No, it’s not a joke (although it often is as funny as it is brainy), but here’s the premise: Three men with radically different personalities and histories are catapulted, one by one, into a cold, gray interrogation room where the door slams shut quite decisively behind them. One is a founding father of the United States (not that Hamilton guy), one is the most famous British novelist of the Victorian era, and the third is a towering Russian novelist who seems to be irrationally jealous of Shakespeare.
So what happens? During the course of “The Gospel According to Thomas Jefferson, Charles Dickens and Count Leo Tolstoy: Discord” — Scott Carter’s hugely entertaining, rapid-fire 95-minute play with the headline-expanding title and the anteroom-to-heaven (or hell) setting — theseflawed but brilliant men debate such topics as the nature of God and religion, literature, slavery, marriage and success, and simultaneously expose their considerable egos and acts of hypocrisy.
The result is the very best production of Northlight Theatre’s current season, a philosophical debate bristling with mischief, mania, hubris and flamboyance, penned by a writer (best known for his work on HBO’s “Real Time With Bill Maher,” and as the producer of the first 1,100 episodes of Maher’s “Politically Incorrect”) with a grand gift for making profound intellectual arguments at once accessible and hugely entertaining. Kimberly Senior’s animated direction and pitch-perfect casting also could not be more ideal.
‘THE GOSPEL ACCORDING TOTHOMAS JEFFERSON, CHARLES DICKENSAND COUNT LEO TOLSTOY: DISCORD’ Highly recommended When: Through June 12 Where: Northlight Theatre,9501 Skokie Blvd., Skokie Tickets: $25 – $79 Info: (847) 673-6300; www.northlight.org Run time: 95 minutes withno intermission
Here’s the hook: At various points in their lives, all three of these men crafted their own version of the New Testament, an exercise that required a certain degree of chutzpah, especially given their revised versions were designed to reinforce their own particular world views.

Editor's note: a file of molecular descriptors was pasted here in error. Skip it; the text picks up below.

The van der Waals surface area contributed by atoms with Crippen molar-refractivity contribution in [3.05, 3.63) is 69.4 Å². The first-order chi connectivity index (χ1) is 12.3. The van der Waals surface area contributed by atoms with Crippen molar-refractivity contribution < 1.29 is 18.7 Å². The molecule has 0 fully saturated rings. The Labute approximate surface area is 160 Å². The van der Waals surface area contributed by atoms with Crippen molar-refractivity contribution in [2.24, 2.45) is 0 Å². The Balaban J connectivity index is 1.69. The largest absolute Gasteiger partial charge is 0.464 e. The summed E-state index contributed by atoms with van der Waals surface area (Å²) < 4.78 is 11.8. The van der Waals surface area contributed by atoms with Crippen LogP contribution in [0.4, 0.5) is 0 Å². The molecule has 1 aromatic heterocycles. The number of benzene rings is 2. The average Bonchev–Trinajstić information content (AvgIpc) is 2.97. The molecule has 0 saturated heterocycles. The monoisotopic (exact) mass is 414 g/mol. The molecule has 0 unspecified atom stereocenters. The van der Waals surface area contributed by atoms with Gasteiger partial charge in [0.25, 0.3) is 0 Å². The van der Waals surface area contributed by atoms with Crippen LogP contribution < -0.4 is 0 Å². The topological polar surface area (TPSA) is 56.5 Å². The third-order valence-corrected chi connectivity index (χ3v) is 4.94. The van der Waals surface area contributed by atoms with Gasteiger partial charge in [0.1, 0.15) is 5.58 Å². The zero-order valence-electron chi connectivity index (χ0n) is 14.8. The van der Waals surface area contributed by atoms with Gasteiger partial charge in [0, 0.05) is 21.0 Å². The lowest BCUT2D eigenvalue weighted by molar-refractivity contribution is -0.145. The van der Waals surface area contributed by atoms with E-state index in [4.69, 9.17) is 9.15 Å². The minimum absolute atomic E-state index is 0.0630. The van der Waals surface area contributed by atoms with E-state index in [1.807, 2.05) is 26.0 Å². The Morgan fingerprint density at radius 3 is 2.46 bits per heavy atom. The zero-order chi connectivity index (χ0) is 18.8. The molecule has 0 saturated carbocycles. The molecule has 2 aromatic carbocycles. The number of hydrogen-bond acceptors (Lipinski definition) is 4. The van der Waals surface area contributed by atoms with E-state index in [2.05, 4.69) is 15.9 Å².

Jefferson (Nathan Hosner) pegs himself as the man of reason, the aristocratic Virginia gentleman and elegant writer who penned the Declaration of Independence, detested public speaking and served as this country’s third president (a job, he muses aloud, one must be insane to pursue). Dickens (Jeff Parker) is the frenzied, success-driven writer and narcissistic performer, who grew up in poverty, earned fame and fortune and the heart of his public, and was a firm believer that the spirit (imagination, emotions, Christianity) is of utmost importance. As for Tolstoy (Mark Montgomery), he is the man of the word, whose ideas shifted radically throughout his long lifetime and were, as was true for the other two men, often in contradiction with his actions.
Their arguments focus in part on the meaning of the gospels — the canonical descriptions of the life, death, and resurrection of Jesus. Jefferson, the great champion of science, explains how he made his own cut-and-paste version of the Bible to create a book that “did not contradict nature,” and proclaiming that “the virgin birth belongs in ‘Mother Goose,’ not in the Bible.” Dickens is the great proponent of the power of storytelling, and boasts that he defined Christmas with his tale of Scrooge. Tolstoy recounts how after decades of privilege and decadence he found religion, admiring the seeming inner peace of the peasants who worked his land and preaching a “turn the other cheek” doctrine. Loving one’s fellow man, and God — rather than the institution of the Church — was, he concluded, what Jesus had in mind.
Yet before it’s all over, these men’s profound lapses are fully exposed: Jefferson’s failure to free his slaves, including his beloved mistress, Sally Hemings; Dickens’ fractious married life and feelings for his children in stark contradiction to his idealization of the family, and Tolstoyrevealing how his religious conversion never fully synched with the belief system of his peasants. (As for the men’s big question — “What happens to us when we die?” — the answer is a cosmic joke: They become the subject of a play.)
The chemistry among the actors here is delicious. Hosner’s bewigged Jefferson (who died before either Dickens or Tolstoy forged their destinies) is a model of self-containment and understated hauteur. Parker has a field day as the wildly emotive, shamelessly self-aggrandizing performer. And Montgomery, in classic Russian peasant garb (cheers for Nan Zabriskie’s costumes), is at once tempestuous, cranky and probing.
Jack McGaw’s antiseptic set (artfully lit by Sarah Hughey) offers just the right vision of the afterlife, well-accented by Andrew Hansen’s sound effects and Stephan Mazurek’s sparely used projections of script.
Alas, no women made it into the room, but perhaps next time around Carter might consider a gathering of Harriet Beecher Stowe, George Eliot and Catherine the Great.